“Keep yourself humble. Keep God in your life. Don’t ever lose sight that there’s someone higher than yourself that you have to be accountable to, no matter how high an elected position you’re elected to.”
Three years after winning his first campaign, State Assemblyman Steve Baldwin still adheres to this basic approach to politics, and to life.
Since 1994, Baldwin has become Chairman of the Assembly Education Committee, sponsoring bills to reduce class size and to stress basic tools like phonics to teach children how to read.
How did he get there? Who helped him? What makes Steve Baldwin run? Good News, Etc. asked Steve Baldwin these questions in an interview at his La Mesa district office.
Why did he run for elected office? Role models, especially his father, played a part in Baldwin’s choice of a career. “I walked precincts for Barry Goldwater with my dad in 1964, at age 7 or 8.” He was also influenced by family members who were teachers.
“My family is full of educators going way back, on both sides. There was a tradition there. I have 17 teachers in my family tree, including principals and superintendents.”
In college, Baldwin was active in College Republicans at Pepperdine, but found his real niche in Young Americans for Freedom, eventually becoming its national executive director.
These activities took young Steve Baldwin to Washington D.C. for two years in the early days of the Reagan Administration. “I met William Buckley and had dinner with him several times. He became a mentor. I also met an obscure Georgia Congressman named Newt Gingrich who remembered me when I saw him at the Republican Convention here last year. He singled me out, saying ‘Hey, Baldwin, about time you got elected!'”
“I worked with Oliver North, in an unofficial role, and got to know Ollie quite well. I was really fortunate to be at the right spot, the right time to meet these people.”
After near misses in 1988 and 1992, Steve Baldwin was elected to the state Assembly by East County voters in 1994. Who made it possible for him to win?
“My wife, Patti, was supportive. She wanted me to try again. She knew it was going to be a hard road. Nonetheless, she said, ‘If I have to work extra hours to pay the bills so that you can campaign full-time, so be it.’ I started campaigning almost immediately and, of course, we took out an incumbent and helped end Willie Brown’s speakership at last. I could not have done it without Patti’s faith and support.”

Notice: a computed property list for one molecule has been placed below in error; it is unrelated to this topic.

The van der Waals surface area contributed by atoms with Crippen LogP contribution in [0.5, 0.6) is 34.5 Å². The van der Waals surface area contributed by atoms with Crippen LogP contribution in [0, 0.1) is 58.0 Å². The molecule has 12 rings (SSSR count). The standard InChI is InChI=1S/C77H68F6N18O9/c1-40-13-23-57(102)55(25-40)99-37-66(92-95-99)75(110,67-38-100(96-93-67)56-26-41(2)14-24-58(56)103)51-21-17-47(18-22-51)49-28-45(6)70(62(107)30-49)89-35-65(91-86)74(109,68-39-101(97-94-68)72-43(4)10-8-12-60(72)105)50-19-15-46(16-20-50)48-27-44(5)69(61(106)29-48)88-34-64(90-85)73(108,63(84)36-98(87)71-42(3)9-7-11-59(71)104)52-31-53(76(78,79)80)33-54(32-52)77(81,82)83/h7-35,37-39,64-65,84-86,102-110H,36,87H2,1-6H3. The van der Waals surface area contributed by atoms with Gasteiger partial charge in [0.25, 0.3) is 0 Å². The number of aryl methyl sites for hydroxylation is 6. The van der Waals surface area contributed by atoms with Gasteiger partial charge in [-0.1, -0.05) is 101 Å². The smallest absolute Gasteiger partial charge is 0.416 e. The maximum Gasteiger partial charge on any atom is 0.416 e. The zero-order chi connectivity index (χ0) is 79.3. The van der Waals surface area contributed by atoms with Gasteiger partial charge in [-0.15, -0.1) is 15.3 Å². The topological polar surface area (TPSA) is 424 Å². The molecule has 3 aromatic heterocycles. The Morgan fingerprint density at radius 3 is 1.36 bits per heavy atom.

Other family members volunteered, including Steve’s mother, brother and sister. Friends from his church, Shadow Mountain Community Church, took part, childhood friends from the old neighborhood joined, along with longtime personal friend and La Mesa City Councilman Barry Jantz. Acquaintances from his childhood place of worship, the Point Loma Church of Christ, also took a hand.
What advice does he have for Christians who have considered seeking office?
“It is very satisfying to be in office and do something to help people, like my bill to provide benefits to Filipino-American veterans who fought in World War II.”
“You have to have a message” (to get elected) and “you have to focus.” Baldwin encourages readers who have considered running for a city council, education board or special district board to “go for it.”
“I didn’t hold any other seats before this one, but sometimes I wish I did. The state Assembly members who did serve on a fire board or a water board have a special insightة that in Sacramento really helps them.”
Steve Baldwin, native San Diegan, is in his second term as state Assemblyman for the 77th District. He is expected to seek reelection to a third term in 1998.
Where will the next Steve Baldwin come from? He, or she, may be reading this article right now!
James Sills, Jr., a native San Diegan, is a political and research consultant with clients in California, Arizona and Washington. He was chief aide to County Supervisor Paul Fordem and City Councilman Bruce Henderson.